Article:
Of course, it is what happens when Daly is let out of that corner when the trouble begins. In the wake of his storming 66 last Sunday, it was too tempting not to think back to what came to pass the last time he had received a runners-up cheque way back at the WGC-American Express Championship in 2005. Even allowing for the fact that €97,000 is not $750,000 (not even at these rates), or that northern Italy does not boast a hedonistic Mecca within a four-hour drive like San Francisco, the contrasting emotions surely raise so much hope. As part of a reported $60m betting spree, Daly lost £900,000 in Las Vegas that night, half of which was supposed to have disappeared down a slot machine in 30 minutes.

This time it was a quick flight to the Republic and then a "beer" which, yes, he "sipped". "Because of the 'lap-band' it can take an hour to drink a beer now," he said. The only thing that disappeared in 30 minutes in Dublin on Sunday night was his reputation.

Except it hasn't, not really, and golf should not kid itself. Lining the fairways as he partnered his three amateurs yesterday the punters still proceeded to gawp on like Victorians at their freak shows. It is an intoxicating mix of sympathy, empathy, anticipation and dread that retains their attention.

Daly might have cleaned up, shaped up and toned up, but deep down they all know that the propensity is there to blow up. Daly is ever the marketing man's dream, a no-lose showcase of pride or fall. Little wonder that so many of the European events stepped in with their invites when the obsessively PC brigade on the US Tour issued their six-month suspension order.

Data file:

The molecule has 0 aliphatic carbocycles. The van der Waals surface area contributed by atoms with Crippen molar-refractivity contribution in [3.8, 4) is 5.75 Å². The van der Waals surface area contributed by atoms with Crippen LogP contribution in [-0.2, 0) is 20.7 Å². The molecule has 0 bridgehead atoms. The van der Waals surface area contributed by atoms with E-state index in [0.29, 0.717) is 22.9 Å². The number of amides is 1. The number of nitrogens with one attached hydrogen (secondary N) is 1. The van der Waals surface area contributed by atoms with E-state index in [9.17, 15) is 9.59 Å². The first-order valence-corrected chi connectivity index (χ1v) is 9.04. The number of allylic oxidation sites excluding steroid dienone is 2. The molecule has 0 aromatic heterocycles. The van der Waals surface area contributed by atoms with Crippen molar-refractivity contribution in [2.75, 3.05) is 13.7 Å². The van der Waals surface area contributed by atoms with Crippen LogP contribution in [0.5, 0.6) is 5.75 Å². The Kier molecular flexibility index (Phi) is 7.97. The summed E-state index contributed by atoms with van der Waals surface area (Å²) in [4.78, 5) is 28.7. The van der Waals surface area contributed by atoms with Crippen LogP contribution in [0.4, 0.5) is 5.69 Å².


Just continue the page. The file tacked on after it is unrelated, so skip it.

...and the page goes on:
After Ireland comes Wentworth, and then in two weeks' time comes the European Open at the London Club. Daly was meant to be returning home then, but an expected invitation from the St Jude Classic in Memphis has yet to materialise (apparently they want him to apply). What has, however, is an offer of a start at the Wales Open.

"We'll get back to you," has been the message from his management which just highlights the fluid state of his schedule. Daly says that he likes to "play three, four, five weeks in a row" and doubts whether that is an immediate possibility in America.

"I would love to be in that Race to Dubai," he said, referring to the European Tour's inaugural season-ending $20m spectacular. "I would definitively come back over to Europe to try to get into that."

Such statements have led to excited speculation of Daly making the full-time switch across the pond, although that will not, almost certainly, be his favoured option. He knows and the PGA Tour knows, that should he return to any sort of consistency of form the opportunities to tee it up will arrive weekly.

Daly is just too damned watchable for them not to. Baltray was reminded of as much yesterday. The swing might have been granted some control by coach Smith but the backswing is still the longest in the game and the resulting gasp from the gallery is still the most jaw-dropping in the sport.